• The Monaco Grand Prix returns in 2022 for the 68th running of the race.
• Juan Manuel Fangio won the first Monaco GP in 1950, but Ayrton Senna won the most: six.
• The battle for the 2022 win will likely be decided between Ferrari and Red Bull Racing.
The premier event on the Formula 1 calendar returns this weekend. Teams and drives have made their way to Monaco for the 68th race around the Principality.
Though the 3.3km track has been in use since 1929, the first F1 race here took place in 1950 - coinciding with the first year of the F1 Championship - and was won by Juan Manuel Fangio. The Alfa Romeo driver came home in first place ahead of Alberto Ascari (Ferrari) and Louis Chiron, driving a Maserati.
Interestingly, Monaco only failed to appear on the F1 calendar on five occasions. It was omitted from 1951 to 1954 and again in 2020. With the latter, the race fell victim to Covid-19 and, like many others, had to be scrapped as a safety measure. Despite the absence, the event returned in 2021 and was won convincingly by Red Bull Racing's Max Verstappen.
The winning outcome of the race's 2022 edition will likely be decided between Red Bull and Ferrari, with Verstappen and Charles Leclerc duelling for victory.
Monaco GP in brief
The most successful driver around Monaco is the late Ayrton Senna. The Brazilian won six times around the Principality and had one of his most impressive races here in 1984 in drenching conditions. Though he did not win on this occasion, it is the race widely regarded as the one that announced Senna's arrival in F1.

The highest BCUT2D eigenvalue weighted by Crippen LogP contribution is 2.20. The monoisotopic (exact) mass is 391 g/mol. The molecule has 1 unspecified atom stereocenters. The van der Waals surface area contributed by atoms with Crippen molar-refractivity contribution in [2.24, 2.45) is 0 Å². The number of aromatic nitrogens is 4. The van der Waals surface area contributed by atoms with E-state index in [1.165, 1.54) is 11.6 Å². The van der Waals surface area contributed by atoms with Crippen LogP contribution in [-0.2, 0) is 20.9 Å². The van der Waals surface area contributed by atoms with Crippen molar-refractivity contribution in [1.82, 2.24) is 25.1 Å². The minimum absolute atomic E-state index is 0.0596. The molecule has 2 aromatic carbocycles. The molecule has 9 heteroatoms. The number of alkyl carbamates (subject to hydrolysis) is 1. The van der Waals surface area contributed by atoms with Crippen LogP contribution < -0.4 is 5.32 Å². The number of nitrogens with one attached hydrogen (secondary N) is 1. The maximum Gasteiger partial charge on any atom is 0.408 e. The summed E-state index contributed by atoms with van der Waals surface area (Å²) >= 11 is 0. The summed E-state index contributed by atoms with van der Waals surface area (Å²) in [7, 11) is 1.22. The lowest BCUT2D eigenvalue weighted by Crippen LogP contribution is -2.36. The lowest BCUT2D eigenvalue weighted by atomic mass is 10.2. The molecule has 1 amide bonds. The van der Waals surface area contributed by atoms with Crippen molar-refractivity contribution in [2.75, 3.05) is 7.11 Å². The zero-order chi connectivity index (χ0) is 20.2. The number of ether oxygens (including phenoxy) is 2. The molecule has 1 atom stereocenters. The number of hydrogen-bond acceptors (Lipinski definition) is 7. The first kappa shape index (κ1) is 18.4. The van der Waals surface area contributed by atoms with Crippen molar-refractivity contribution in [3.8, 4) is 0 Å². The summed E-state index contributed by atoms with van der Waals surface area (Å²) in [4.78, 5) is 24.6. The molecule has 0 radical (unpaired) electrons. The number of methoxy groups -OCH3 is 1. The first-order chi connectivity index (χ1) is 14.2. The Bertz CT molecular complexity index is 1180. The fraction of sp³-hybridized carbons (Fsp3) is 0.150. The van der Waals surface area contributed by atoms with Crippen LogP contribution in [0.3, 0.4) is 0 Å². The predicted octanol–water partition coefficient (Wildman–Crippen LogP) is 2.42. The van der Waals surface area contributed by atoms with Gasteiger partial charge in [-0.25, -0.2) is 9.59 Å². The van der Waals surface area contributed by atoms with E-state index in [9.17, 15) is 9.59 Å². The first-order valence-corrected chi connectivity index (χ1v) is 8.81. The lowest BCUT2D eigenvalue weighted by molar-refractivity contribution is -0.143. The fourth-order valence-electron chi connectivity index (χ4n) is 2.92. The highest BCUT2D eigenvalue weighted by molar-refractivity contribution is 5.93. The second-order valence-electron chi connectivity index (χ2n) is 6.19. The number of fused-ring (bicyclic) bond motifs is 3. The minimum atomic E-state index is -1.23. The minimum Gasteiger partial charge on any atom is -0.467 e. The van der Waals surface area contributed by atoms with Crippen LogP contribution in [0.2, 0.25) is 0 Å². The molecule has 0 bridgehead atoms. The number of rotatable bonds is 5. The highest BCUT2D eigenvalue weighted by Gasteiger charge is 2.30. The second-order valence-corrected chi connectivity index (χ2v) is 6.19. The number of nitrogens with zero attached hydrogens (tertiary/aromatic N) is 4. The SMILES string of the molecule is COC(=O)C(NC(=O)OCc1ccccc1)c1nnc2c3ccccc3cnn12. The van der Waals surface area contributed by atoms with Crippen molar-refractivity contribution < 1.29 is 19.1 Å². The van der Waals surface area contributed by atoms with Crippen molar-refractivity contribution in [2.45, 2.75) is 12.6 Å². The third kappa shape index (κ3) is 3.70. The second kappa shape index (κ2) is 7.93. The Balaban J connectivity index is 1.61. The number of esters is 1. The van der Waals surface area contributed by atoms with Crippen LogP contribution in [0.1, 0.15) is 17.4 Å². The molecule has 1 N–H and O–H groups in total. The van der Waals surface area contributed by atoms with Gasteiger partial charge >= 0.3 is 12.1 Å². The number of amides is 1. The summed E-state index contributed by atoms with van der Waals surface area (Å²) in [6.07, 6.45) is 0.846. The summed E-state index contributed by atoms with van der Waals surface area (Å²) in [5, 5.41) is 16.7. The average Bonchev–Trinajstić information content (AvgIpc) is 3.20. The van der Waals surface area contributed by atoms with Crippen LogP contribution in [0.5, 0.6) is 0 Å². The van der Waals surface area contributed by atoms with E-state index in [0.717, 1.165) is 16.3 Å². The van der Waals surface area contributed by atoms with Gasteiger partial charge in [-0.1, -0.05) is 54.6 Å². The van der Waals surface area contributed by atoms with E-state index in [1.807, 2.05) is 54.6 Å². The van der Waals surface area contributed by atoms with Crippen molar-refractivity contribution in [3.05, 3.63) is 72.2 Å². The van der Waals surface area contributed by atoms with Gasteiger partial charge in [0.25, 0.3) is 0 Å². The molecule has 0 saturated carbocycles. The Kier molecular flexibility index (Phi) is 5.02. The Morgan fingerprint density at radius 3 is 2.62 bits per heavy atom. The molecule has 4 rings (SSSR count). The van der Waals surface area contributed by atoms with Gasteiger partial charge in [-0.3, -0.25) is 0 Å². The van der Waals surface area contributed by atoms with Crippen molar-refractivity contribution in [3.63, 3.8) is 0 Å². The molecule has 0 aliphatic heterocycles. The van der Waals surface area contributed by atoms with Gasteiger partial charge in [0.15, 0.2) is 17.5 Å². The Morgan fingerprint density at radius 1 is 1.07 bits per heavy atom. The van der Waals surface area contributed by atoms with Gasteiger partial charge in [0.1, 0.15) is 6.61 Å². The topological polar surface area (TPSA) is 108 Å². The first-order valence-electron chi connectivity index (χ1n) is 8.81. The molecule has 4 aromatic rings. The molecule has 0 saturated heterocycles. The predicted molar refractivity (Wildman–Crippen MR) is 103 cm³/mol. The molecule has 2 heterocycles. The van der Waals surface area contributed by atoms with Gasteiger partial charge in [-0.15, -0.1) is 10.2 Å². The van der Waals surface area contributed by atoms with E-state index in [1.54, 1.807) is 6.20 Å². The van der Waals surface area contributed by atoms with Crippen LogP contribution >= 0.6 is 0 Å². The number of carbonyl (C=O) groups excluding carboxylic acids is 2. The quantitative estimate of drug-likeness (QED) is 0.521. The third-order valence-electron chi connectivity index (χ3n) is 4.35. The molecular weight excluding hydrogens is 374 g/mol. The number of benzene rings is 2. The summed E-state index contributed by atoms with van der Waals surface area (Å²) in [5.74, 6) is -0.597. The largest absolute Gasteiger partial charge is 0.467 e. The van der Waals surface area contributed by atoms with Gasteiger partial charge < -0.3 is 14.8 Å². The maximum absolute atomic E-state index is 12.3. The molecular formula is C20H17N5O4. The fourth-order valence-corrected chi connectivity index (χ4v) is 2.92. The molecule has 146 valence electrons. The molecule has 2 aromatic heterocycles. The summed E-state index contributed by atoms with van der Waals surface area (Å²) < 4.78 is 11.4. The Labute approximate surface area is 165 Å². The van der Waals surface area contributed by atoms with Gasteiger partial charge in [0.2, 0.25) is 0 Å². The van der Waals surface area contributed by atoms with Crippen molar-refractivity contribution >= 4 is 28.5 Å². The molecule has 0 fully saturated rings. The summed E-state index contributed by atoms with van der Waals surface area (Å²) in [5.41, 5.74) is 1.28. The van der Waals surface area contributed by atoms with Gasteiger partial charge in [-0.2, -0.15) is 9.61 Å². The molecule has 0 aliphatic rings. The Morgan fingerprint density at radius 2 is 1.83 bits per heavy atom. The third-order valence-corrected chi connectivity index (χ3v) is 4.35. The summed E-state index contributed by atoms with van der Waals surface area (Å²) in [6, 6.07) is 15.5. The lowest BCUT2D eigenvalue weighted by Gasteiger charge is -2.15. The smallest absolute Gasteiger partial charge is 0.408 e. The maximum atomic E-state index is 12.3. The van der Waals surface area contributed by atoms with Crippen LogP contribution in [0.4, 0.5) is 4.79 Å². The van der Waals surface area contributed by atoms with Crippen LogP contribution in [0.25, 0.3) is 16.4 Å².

Senna also has the greatest number of pole positions around Monaco. The driver started on pole on five occasions in his career and made the race one that is closely associated with his name. Of the current drivers, Lewis Hamilton, Fernando Alonso, and Daniel Ricciardo all have two pole positions. Hamilton has won here three times.
The design and layout of the Monaco street track do not allow for many overtaking opportunities, but race strategies are often set up in such a way that drivers get a jump on on-track rivals through pit stops. However, timing will be key, and one second can be the difference between a win and second place.
Ferrari and Red Bull head into the race as the favourites for the win, but any team who gets their setup right could be within a shot of the podium. Mercedes-AMG, languishing as the third-best team (if only just), could again make a surprise return to the podium, but it would depend on bad luck befalling the top teams and their drivers.